“You’ll tell them the storm has kept your parents in the city for a couple of months,” she said.
He huffed and glared at her. “I’ll tell them, but what will we say after months pass and they don’t return?” he asked.
“Don’t worry about that now,” she said. Oliver shrugged and mouthed words to himself. Tick tock, tick tock. The clock struck midnight.
“What’s going on? Why are you awake?” Ruth asked.
“Ruth, I told him the…” Betty said.
“Rubbish. I will have nothing of it. My parents died too, but I’m not crying. I’m in charge from now on. Oliver, up to bed. Now!” she said. She picked up the dusting broom and hurled it at Oliver. He put on his slippers and buttoned his sweater. “Get over it rich boy, life isn’t perfect. Stop wasting time with those ugly sweaters.” He turned to Ruth confused, but found her chasing him with the broom. He sprinted to his room.
“Poor thing,” Betty whispered.
He entered the dark room before turning on a lamp. He went over to the rocking chair in front of the window. It creaked and rocked before Oliver forced it to stop. The blue walls surrounded and enclosed him. Someone get me out of here! I’m, surrounded by walls, a storm, and a woman with a broom. How do I escape this mess? I want to get out of here and forget everything! But who can help me? I’m doomed! I’m stuck here forever. He grasped the blinds on the windows, but before he zipped them shut, he stared at the storm. “You killed my parents, and now you’re going to lock me up.” He closed the blinds and turned away. He zipped into bed and shut his eyes after turning off the light.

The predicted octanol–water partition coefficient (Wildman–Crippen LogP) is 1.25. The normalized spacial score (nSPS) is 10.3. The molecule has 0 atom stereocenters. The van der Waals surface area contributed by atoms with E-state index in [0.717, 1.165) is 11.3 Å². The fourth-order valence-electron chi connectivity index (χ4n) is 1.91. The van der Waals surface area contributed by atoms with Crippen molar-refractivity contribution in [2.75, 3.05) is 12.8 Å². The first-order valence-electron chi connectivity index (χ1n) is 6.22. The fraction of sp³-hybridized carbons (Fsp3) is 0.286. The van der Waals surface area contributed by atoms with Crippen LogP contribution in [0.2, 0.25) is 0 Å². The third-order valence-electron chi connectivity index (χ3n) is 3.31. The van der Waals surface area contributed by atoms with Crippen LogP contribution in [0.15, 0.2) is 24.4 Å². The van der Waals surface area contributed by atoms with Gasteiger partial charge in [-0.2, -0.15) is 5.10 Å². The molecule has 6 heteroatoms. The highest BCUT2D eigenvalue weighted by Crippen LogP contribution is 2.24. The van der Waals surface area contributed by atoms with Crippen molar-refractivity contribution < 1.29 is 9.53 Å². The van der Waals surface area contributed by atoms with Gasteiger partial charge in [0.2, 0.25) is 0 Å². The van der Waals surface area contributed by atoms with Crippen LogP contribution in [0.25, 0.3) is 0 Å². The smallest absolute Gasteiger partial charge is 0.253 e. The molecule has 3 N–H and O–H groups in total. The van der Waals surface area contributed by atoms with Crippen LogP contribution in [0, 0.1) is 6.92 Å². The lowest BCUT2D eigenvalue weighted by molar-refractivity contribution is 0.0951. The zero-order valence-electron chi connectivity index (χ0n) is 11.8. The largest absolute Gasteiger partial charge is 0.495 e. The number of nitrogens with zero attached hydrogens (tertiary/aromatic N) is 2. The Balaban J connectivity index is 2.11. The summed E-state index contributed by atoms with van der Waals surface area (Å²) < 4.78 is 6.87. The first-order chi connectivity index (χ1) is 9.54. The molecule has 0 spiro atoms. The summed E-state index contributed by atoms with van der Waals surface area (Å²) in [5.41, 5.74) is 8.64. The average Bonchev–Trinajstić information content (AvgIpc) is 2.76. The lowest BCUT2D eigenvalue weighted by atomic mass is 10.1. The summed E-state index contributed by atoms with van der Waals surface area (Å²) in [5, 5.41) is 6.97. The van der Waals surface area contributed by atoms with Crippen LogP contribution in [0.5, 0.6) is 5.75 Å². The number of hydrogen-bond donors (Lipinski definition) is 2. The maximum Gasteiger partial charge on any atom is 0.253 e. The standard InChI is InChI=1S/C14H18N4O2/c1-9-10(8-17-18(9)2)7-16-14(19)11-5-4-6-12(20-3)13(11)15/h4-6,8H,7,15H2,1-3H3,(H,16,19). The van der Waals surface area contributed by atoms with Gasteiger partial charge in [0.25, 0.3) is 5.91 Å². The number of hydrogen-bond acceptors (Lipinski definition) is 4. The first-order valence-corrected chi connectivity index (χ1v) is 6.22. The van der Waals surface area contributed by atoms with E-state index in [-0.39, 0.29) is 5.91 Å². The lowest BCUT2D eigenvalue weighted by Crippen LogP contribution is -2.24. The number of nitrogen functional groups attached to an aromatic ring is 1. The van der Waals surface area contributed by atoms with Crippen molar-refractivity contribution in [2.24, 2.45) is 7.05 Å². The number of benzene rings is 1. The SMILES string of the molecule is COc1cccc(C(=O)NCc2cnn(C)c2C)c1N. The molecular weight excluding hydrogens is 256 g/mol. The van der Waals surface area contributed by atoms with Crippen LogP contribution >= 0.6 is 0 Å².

And so, Oliver leaves into a new world of nightmares as the storm wears on. Oh that wrecked car happens to contain Evelyn and James. If it’s any consolation to poor, dear Oliver, we wish him goodnight, though no one can promise that wish will come true.